The problem of freedom and determinism has vexed philosophers for several millennia, and continues to be a topic of lively debate today. One of the proposed solutions to the problem that has received a great deal of attention is the Theory of Agent Causation. While the theory has enjoyed its share of advocates, and perhaps more than its share of critics, the theory’s advocates and critics have always agreed on one thing: the Theory of Agent Causation is an incompatibilist theory. (...) That is, both believers and nonbelievers in the theory have taken it for granted that the most plausible version of the Theory of Agent Causation is one according to which freedom and determinism are incompatible. In fact, so entrenched is this assumption that no one on either side of the debate has ever questioned it. Yet it turns out that this assumption is wrong – the most plausible version of the Theory of Agent Causation is a compatibilist one. (shrink)
The increasingly common use of inclusive language (e.g., "he or she") in representing past philosophers' views is often inappropriate. Using Immanuel Kant's work as an example, I compare his use of terms such as "human race" and "human being" with his views on women to show that his use of generic terms does not prove that he includes women. I then discuss three different approaches to this issue, found in recent Kant-literature, and show why each of them is insufficient. I (...) conclude that the tension between gender-neutral and gender-specific views in Kant's work should be made explicit, and I offer several strategies for doing so. (shrink)
This article provides an answer to the question: What is the function of cognition? By answering this question it becomes possible to investigate what are the simplest cognitive systems. It addresses the question by treating cognition as a solution to a design problem. It defines a nested sequence of design problems: (1) How can a system persist? (2) How can a system affect its environment to improve its persistence? (3) How can a system utilize better information from the environment to (...) select better actions? And, (4) How can a system reduce its inherent informational limitations to achieve more successful behavior? This provides a corresponding nested sequence of system classes: (1) autonomous systems, (2) (re)active autonomous systems, (3) informationally controlled autonomous systems (autonomous agents), and (4) cognitive systems. -/- This article provides the following characterization of cognition: The cognitive system is the set of mechanisms of an autonomous agent that (1) allow increase of the correlation and integration between the environment and the information system of the agent, so that (2) the agent can improve the selection of actions and thereby produce more successful behavior. -/- Finally, it shows that common cognitive capacities satisfy the characterization: learning, memory, representation, decision making, reasoning, attention, and communication. (shrink)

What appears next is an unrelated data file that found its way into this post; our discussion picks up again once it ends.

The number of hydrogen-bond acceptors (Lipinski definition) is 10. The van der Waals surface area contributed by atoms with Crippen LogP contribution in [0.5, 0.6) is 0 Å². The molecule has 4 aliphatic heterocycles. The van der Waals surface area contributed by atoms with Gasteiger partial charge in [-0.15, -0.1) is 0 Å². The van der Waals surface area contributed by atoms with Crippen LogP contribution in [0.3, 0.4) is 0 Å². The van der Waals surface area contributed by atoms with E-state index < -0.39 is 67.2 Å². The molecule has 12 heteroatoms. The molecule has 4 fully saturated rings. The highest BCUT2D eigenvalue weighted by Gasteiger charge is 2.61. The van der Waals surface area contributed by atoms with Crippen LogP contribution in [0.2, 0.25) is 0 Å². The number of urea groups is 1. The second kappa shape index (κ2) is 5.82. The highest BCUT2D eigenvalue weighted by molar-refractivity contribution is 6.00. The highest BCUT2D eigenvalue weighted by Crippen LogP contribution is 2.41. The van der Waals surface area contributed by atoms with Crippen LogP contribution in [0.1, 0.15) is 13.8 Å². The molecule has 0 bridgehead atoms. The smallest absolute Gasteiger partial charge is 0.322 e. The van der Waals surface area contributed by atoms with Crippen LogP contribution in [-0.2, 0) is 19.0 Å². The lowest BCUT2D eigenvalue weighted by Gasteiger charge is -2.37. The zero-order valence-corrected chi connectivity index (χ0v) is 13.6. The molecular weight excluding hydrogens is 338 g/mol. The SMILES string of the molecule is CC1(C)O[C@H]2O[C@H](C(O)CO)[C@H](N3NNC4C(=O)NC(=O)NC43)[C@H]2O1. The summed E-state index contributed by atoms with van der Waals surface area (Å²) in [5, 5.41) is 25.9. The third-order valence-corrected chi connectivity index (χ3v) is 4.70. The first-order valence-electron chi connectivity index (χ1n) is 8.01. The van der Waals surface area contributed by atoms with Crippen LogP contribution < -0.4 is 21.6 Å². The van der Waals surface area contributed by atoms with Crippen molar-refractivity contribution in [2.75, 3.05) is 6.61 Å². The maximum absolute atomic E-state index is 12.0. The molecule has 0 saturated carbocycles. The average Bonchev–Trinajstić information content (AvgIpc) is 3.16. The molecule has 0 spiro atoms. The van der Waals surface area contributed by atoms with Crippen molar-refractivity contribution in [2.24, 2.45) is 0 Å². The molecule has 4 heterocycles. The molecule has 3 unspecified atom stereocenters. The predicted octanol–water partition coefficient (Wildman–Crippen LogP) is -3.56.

In this paper we consider the concept of a self-aware agent. In cognitive science agents are seen as embodied and interactively situated in worlds. We analyse the meanings attached to these terms in cognitive science and robotics, proposing a set of conditions for situatedness and embodiment, and examine the claim that internal representational schemas are largely unnecessary for intelligent behaviour in animats. We maintain that current situated and embodied animats cannot be ascribed even minimal self-awareness, and offer a six point (...) definition of embeddedness, constituting minimal conditions for the evolution of a sense of self. This leads to further analysis of the nature of embodiment and situatedness, and a consideration of whether virtual animats in virtual worlds could count as situated and embodied. We propose that self-aware agents must possess complex structures of self-directed goals; multi-modal sensory systems and a rich repertoire of interactions with their worlds. Finally, we argue that embedded agents will possess or evolve local co-ordinate systems, or points of view, relative to their current positions in space and time, and have a capacity to develop an egocentric space. None of these capabilities are possible without powerful internal representational capacities. (shrink)